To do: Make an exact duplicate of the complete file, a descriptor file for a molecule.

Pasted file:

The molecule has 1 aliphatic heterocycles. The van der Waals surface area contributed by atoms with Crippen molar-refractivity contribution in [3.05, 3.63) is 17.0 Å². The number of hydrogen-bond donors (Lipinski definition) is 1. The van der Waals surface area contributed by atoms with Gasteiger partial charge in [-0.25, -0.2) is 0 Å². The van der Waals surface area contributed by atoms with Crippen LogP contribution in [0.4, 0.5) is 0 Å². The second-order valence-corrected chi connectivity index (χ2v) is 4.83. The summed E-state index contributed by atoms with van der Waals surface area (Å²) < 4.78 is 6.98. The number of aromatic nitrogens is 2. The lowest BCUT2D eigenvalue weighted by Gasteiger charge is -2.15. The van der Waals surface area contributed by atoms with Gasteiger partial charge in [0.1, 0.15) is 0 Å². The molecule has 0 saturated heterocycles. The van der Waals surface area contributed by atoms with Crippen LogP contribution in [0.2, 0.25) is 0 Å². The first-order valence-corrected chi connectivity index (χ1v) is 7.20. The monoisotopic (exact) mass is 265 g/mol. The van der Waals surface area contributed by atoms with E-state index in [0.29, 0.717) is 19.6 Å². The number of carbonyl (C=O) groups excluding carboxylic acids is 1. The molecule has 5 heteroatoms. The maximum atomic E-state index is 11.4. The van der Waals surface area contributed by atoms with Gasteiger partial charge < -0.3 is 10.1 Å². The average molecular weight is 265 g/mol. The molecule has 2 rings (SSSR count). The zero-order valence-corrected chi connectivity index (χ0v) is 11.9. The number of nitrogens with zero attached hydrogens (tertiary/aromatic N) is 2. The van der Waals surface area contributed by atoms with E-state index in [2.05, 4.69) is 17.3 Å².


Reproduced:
The molecule has 1 aliphatic heterocycles. The van der Waals surface area contributed by atoms with Crippen molar-refractivity contribution in [3.05, 3.63) is 17.0 Å². The number of hydrogen-bond donors (Lipinski definition) is 1. The van der Waals surface area contributed by atoms with Gasteiger partial charge in [-0.25, -0.2) is 0 Å². The van der Waals surface area contributed by atoms with Crippen LogP contribution in [0.4, 0.5) is 0 Å². The second-order valence-corrected chi connectivity index (χ2v) is 4.83. The summed E-state index contributed by atoms with van der Waals surface area (Å²) < 4.78 is 6.98. The number of aromatic nitrogens is 2. The lowest BCUT2D eigenvalue weighted by Gasteiger charge is -2.15. The van der Waals surface area contributed by atoms with Gasteiger partial charge in [0.1, 0.15) is 0 Å². The molecule has 0 saturated heterocycles. The van der Waals surface area contributed by atoms with Crippen LogP contribution in [0.2, 0.25) is 0 Å². The first-order valence-corrected chi connectivity index (χ1v) is 7.20. The monoisotopic (exact) mass is 265 g/mol. The van der Waals surface area contributed by atoms with E-state index in [0.29, 0.717) is 19.6 Å². The number of carbonyl (C=O) groups excluding carboxylic acids is 1. The molecule has 5 heteroatoms. The maximum atomic E-state index is 11.4. The van der Waals surface area contributed by atoms with Gasteiger partial charge < -0.3 is 10.1 Å². The average molecular weight is 265 g/mol. The molecule has 2 rings (SSSR count). The zero-order valence-corrected chi connectivity index (χ0v) is 11.9. The number of nitrogens with zero attached hydrogens (tertiary/aromatic N) is 2. The van der Waals surface area contributed by atoms with E-state index in [2.05, 4.69) is 17.3 Å².